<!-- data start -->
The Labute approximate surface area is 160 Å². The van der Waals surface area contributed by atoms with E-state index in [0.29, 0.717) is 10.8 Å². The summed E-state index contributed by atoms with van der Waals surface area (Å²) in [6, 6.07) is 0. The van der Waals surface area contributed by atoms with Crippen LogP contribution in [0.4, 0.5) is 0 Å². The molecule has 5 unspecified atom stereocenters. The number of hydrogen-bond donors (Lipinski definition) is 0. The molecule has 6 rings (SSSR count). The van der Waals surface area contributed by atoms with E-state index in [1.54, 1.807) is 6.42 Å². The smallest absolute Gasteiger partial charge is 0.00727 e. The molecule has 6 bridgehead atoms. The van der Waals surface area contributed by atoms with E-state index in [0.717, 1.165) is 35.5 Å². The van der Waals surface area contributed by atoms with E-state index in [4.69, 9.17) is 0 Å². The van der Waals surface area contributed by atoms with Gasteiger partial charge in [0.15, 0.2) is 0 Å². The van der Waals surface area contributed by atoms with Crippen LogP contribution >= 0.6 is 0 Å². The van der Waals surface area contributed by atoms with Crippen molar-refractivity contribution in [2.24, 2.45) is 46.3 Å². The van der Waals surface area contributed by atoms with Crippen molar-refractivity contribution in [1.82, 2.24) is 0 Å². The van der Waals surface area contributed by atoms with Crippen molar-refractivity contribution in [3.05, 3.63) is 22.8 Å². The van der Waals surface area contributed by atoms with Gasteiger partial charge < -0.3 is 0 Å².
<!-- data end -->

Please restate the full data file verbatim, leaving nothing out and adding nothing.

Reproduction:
The Labute approximate surface area is 160 Å². The van der Waals surface area contributed by atoms with E-state index in [0.29, 0.717) is 10.8 Å². The summed E-state index contributed by atoms with van der Waals surface area (Å²) in [6, 6.07) is 0. The van der Waals surface area contributed by atoms with Crippen LogP contribution in [0.4, 0.5) is 0 Å². The molecule has 5 unspecified atom stereocenters. The number of hydrogen-bond donors (Lipinski definition) is 0. The molecule has 6 rings (SSSR count). The van der Waals surface area contributed by atoms with E-state index in [1.54, 1.807) is 6.42 Å². The smallest absolute Gasteiger partial charge is 0.00727 e. The molecule has 6 bridgehead atoms. The van der Waals surface area contributed by atoms with E-state index in [0.717, 1.165) is 35.5 Å². The van der Waals surface area contributed by atoms with E-state index in [4.69, 9.17) is 0 Å². The van der Waals surface area contributed by atoms with Gasteiger partial charge in [0.15, 0.2) is 0 Å². The van der Waals surface area contributed by atoms with Crippen LogP contribution >= 0.6 is 0 Å². The van der Waals surface area contributed by atoms with Crippen molar-refractivity contribution in [2.24, 2.45) is 46.3 Å². The van der Waals surface area contributed by atoms with Crippen molar-refractivity contribution in [1.82, 2.24) is 0 Å². The van der Waals surface area contributed by atoms with Crippen molar-refractivity contribution in [3.05, 3.63) is 22.8 Å². The van der Waals surface area contributed by atoms with Gasteiger partial charge < -0.3 is 0 Å².